Because after his resurrection, the Risen and Living Lord Jesus’ first word was:   “Go!”   “Go therefore and make disciples of all nations.”  Be and bring forth a church that will be all about going.

And this isn’t just a demand Jesus lays on us.  It is an energizing invitation to be about what Jesus himself has always been about.

We are growing into a church that’s all about going because we belong to a God who is all about going.

The God we meet in the Bible is a traveling God, don’t you know?   Not enthroned, aloof, out of touch—

God is always on the go throughout the scriptures.   God walks with our first parents in the Garden.  God accompanies Abraham and Sarah to a land he would show them.  God escapes Egypt with Moses and the Hebrew slaves.   God leads Joshua into the promised land.   God sojourns with prophets, priests and kings. 

And when the moment was right God went into the world—intimately, personally—in the flesh and blood of Jesus.

Jesus, who had no place to rest his weary head, was always on the go, forever gathering up a people who would be on the go with him.   Jesus was always moving—healing diseases, casting out devils, throwing parties for sinners, confronting opponents, recklessly proclaiming God’s rule over all things,  marching into the palaces of worldly power, trudging to the Cross, entering the grave, and on Easter morning getting up and going once again.

Our Lord Jesus calls us to be a going church, not to be something he is not, but to fall in step with him, the Going One, who is always going ahead of us, piecing back together the whole creation, aligning heaven and earth, beckoning us forward into God’s future.

I recently saw a great bumper sticker that read:  Don’t look back.  You aren’t going that way!”

If Jesus drove a car, that could have been his bumper sticker.    

Now at first blush, this sounds pretty exciting, doesn’t it!?   We’re not a bunch of sticks-in-the mud.  We’re a church that’s all about going.  

Tempted to Turn Back

But chew on that a while, and questions will start to pop up.   It’s not easy, after all, to take a church and put wheels under it….to take a comfortable, settled people and make them mobile, send them out, have them go where Jesus is going.

For centuries, you see, we’ve been trying to get the church put together, nailed down, grounded, stable, secure.   And now we’re supposed to pry all that loose and have the church “go mobile?”  Really, now??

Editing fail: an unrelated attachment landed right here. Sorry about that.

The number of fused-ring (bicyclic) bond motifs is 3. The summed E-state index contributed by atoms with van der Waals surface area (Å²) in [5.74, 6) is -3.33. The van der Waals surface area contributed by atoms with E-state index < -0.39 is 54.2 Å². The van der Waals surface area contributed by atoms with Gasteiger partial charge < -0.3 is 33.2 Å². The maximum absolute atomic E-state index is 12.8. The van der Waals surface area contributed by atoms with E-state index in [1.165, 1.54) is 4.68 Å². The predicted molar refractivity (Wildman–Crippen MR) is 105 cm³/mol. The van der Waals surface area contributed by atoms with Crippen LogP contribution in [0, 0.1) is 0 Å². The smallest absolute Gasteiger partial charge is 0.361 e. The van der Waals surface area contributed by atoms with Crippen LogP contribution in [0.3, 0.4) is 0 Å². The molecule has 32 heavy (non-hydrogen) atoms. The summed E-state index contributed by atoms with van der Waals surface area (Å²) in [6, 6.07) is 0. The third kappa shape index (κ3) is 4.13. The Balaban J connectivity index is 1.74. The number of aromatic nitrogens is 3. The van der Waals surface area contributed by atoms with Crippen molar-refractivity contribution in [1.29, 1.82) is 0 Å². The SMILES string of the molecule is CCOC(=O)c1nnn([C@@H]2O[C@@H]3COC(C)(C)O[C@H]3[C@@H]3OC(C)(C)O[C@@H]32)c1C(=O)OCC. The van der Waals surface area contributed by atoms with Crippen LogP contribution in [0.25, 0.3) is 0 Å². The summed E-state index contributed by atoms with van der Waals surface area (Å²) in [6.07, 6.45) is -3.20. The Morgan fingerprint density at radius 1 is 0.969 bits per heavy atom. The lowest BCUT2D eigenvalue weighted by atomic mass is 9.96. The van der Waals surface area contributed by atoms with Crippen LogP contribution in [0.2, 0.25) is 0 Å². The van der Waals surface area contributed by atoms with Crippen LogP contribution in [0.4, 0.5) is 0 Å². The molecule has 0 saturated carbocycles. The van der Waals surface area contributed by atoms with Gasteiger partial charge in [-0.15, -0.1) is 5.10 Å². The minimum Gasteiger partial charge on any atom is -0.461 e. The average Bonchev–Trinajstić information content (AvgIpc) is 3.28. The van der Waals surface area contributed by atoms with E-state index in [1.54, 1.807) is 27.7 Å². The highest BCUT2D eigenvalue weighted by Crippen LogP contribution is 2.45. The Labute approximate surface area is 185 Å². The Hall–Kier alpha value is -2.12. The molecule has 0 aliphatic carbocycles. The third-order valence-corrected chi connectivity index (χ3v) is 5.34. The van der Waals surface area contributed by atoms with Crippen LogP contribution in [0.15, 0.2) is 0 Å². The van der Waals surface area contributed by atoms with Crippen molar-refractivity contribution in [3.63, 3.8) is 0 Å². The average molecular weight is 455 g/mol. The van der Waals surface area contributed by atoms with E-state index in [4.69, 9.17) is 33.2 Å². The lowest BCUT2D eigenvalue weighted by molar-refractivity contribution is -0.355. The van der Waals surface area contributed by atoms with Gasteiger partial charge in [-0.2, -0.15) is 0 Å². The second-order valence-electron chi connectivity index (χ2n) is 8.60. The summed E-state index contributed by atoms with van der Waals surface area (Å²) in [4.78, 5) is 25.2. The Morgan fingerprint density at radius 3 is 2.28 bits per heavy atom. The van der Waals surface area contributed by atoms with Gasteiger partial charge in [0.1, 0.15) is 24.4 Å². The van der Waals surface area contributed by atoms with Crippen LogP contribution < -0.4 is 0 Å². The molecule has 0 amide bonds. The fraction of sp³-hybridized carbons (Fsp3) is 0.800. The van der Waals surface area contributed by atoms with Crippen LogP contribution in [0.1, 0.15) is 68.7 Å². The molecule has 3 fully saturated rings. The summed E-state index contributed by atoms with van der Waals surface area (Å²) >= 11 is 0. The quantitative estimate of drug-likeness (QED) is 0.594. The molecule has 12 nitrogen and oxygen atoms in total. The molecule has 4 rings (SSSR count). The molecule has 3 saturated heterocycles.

This “church on the go” sounds messy and downright scary.   Because if Jesus bids us go where he has gone…to move where Jesus wants us to be….we could find ourselves in a heap of trouble.  

Recently I read a new book entitled Simply Jesus.     The author, N.T. Wright, declared that “the story of 'how Jesus became king'…across the world [as related to us in the Book of Acts] anything but the smooth, triumphant process of a conquering worldly monarch, obliterating the opposition by the normal military methods. The methods of kingdom work are in accordance with the message of Jesus as king: that is, they involve suffering, misunderstanding, violence, execution, and in the final spectacular scene [at the end of the Book of Acts]...shipwreck."  (pp. 200-201).

Ponder that long enough, and we might get cold feet.  We might retreat behind the walls of our well-insured church buildings.   We might prefer being a church that’s all about “coming,” being at the center, getting folks to come to us and adopt our ways and be just like us.   

We might look back and think about where we’ve been and say:  “Let’s just try to be that kind of a church again—all buttoned up, nailed down, safe and secure.”

But remember that bumper sticker on the back of Jesus’ car:  “Don’t look back.  You aren’t going that way.”

For if it’s Jesus we’re following….our noses will always be pointed toward his future, toward God’s tomorrow, toward which our Lord Jesus, in the power of his resurrection said this word first:   “Go!   Go, therefore and make disciples of all nations.”

Bishop Larry Wohlrabe

Northwestern Minnesota Synod

Evangelical Lutheran Church in America

God’s work.  Our hands.

For reflection and discussion:

1.      Was the church of your youth primarily a “coming” church or a “going” church?   Or was it both?

2.      Where is your church on the “coming” and “going” continuum right now?

3.      What energizes you about becoming more of a “going” church?   What concerns you about making this transition?

4.      Where and to whom is God calling your congregation to go TODAY?

This is the fourth in a series of monthly Bible studies during 2012 focused on the question:  “Where Are You Leading Us, Lord?”   These columns are designed to equip the disciples and leadership groups such as church councils, for faithful and fruitful ministry.   Feel free to use the column for personal reflection or group discussion, e.g. church council meeting devotions/discussion.

[i] I’m indebted to Pr. Stephen McKinley who wrote the popular “Pastor Loci” column in the dear-departed Lutheran Partners magazine, for the language of a “coming” and “going” church.

No comments:

Post a Comment